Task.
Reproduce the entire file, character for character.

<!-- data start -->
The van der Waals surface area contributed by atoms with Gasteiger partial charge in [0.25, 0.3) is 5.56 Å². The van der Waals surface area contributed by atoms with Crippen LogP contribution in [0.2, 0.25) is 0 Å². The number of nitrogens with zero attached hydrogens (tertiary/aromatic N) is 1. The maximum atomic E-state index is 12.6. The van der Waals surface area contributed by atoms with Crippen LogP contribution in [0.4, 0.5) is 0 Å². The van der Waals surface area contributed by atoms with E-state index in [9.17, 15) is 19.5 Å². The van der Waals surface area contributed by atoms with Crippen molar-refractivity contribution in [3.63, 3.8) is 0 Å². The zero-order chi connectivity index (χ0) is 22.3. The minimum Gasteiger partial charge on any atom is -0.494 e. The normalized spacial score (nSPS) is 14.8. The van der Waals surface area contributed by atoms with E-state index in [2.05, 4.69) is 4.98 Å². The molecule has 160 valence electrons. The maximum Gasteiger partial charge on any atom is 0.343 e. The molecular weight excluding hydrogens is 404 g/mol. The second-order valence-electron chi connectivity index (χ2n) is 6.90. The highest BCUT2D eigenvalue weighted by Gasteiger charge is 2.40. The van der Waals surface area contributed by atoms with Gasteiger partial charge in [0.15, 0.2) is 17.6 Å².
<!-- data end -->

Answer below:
The van der Waals surface area contributed by atoms with Gasteiger partial charge in [0.25, 0.3) is 5.56 Å². The van der Waals surface area contributed by atoms with Crippen LogP contribution in [0.2, 0.25) is 0 Å². The number of nitrogens with zero attached hydrogens (tertiary/aromatic N) is 1. The maximum atomic E-state index is 12.6. The van der Waals surface area contributed by atoms with Crippen LogP contribution in [0.4, 0.5) is 0 Å². The van der Waals surface area contributed by atoms with E-state index in [9.17, 15) is 19.5 Å². The van der Waals surface area contributed by atoms with Crippen molar-refractivity contribution in [3.63, 3.8) is 0 Å². The zero-order chi connectivity index (χ0) is 22.3. The minimum Gasteiger partial charge on any atom is -0.494 e. The normalized spacial score (nSPS) is 14.8. The van der Waals surface area contributed by atoms with E-state index in [2.05, 4.69) is 4.98 Å². The molecule has 160 valence electrons. The maximum Gasteiger partial charge on any atom is 0.343 e. The molecular weight excluding hydrogens is 404 g/mol. The second-order valence-electron chi connectivity index (χ2n) is 6.90. The highest BCUT2D eigenvalue weighted by Gasteiger charge is 2.40. The van der Waals surface area contributed by atoms with Gasteiger partial charge in [0.15, 0.2) is 17.6 Å².